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LinkedIn, HPE Create Open19 Foundation For Open Data Centre Servers

Tom Jowitt is a leading British tech freelance and long standing contributor to TechWeek Europe

Watch out OCP? Open19 Foundation will push its data centre blueprint for next generation, standardised servers

Big names in the tech industry have banded together to create the Open19 Foundation to develop a server standard for all types of data centres.

Founding members include Flex, GE Digital, HP Enterprise, LinkedIn and Vapor IO.

At this stage it is not clear how the Open19 Foundation intends to work with other industry consortia, such as the Facebook created Open Compute Project and the Apache Foundation, who are pursuing similar goals.

data centre

Concept To Industry Standard

It was back in July 2016 when LinkedIn created the Open19 project as a way to develop open standards for data centre servers based on a common form factor.

And since that time, and apparently encouraged by community support, the founding members have establish the Open19 Foundation as a way of taking the Open19 concept and turning it into an industry standard.

“The Open19 Foundation seeks to create project-based open hardware and software solutions for the data centre industry,” explained LinkedIn’s Principal Engineer Yuval Bachar. “The Foundation is now open for contributions and for building an ecosystem of users and suppliers.”

According to the Foundation, one of the initial hardware contributions to the foundation will be the Open19 Platform industry specification that will define a common server form factor for operators of all sizes.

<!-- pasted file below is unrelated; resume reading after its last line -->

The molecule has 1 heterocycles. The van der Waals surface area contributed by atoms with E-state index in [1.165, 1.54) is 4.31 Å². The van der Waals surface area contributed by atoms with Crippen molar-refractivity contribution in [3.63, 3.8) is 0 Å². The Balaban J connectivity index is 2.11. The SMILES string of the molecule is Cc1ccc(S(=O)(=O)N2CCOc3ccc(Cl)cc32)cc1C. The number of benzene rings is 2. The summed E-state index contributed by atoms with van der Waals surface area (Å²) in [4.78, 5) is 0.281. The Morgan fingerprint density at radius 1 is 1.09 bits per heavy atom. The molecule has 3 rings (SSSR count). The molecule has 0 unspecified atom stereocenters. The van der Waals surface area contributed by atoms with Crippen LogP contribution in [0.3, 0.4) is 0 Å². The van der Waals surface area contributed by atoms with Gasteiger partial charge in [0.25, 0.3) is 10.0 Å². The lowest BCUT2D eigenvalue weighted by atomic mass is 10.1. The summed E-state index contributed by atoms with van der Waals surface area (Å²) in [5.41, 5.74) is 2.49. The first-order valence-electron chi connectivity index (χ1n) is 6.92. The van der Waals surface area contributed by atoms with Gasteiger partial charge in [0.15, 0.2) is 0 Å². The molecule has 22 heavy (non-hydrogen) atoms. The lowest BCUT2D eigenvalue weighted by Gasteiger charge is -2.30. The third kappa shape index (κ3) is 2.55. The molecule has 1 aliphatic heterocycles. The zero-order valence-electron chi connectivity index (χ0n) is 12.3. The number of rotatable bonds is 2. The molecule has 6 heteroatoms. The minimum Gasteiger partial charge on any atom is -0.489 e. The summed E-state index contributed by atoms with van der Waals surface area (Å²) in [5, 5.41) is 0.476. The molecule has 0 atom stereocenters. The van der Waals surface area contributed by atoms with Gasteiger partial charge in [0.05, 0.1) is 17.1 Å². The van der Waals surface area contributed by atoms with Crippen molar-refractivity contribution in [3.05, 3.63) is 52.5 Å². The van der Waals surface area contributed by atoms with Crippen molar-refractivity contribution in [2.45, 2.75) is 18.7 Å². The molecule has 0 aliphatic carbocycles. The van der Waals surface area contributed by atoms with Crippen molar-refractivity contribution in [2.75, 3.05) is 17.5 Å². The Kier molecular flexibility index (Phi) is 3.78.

“The Open19 Platform represents a simple solution for a complex problem, so it’s no surprise that the response from the community has been so strong,” said Bachar, who is also president of the Open19 Foundation. “With the formation of the foundation, and the addition of our new partners, we can now begin capitalising on this interest from the community and building on the vision for the Open19 open platform.”

The Open19 concept was driven by the need for a server solution that would not only fit any location and facility footprint, but also be optimised for any size data centres.

“Hewlett Packard Enterprise is excited to be a founding member of Open19 as part of a community of technology partners building open standards that have applicability for data centres of all sizes, helping to improve productivity, increase flexibility and enable fast deployment and integration,” said Justin Hotard, GM at HPE Service Provider, Hyperscale, and OEM Solutions.” HPE sees clear customer benefits for implementing modularised offerings that fit the needs of cloud businesses today and for the future.”

But what exactly is this new Open19 platform?

Well it seems that it will be based on standard building blocks including standard 19” 4-post rack, within a brick cage. There will with a power shelf (12v distribution, OTS power modules with any AC or DC inputs); optional battery backup unit (BBU); networking switch (ToR); and snap-on power cables (up to 400w per brick, linear growth with size) and snap-on data cables (up to 100G per brick, linear growth with size).

The Open19 standard therefore hopes to be more modular and efficient to install, as well as containing components that are easy to multi-source and use.

Open Compute Rival?

LinkedIn is of course now owned by Microsoft, and last year it had pledged to continue its history of open-sourcing some of its core technology to the benefit of the community.

The business social network for example last year published an open source a data management system that it said would help speed up mobile applications for Apple’s iOS, particularly those that handle large amounts of data.

The irony of course is that Microsoft has been a member of the Open Compute Project (OCP) since 2014. The OCP is the Facebook-backed initiative that seeks to develop cheaper, more energy-efficient data centre designs.

Microsoft said at the time that it would contribute what it called the “Microsoft cloud server specification” to the OCP, but it remains to be seen how the Open19 Foundation and OCP will avoid treading on each other toes.

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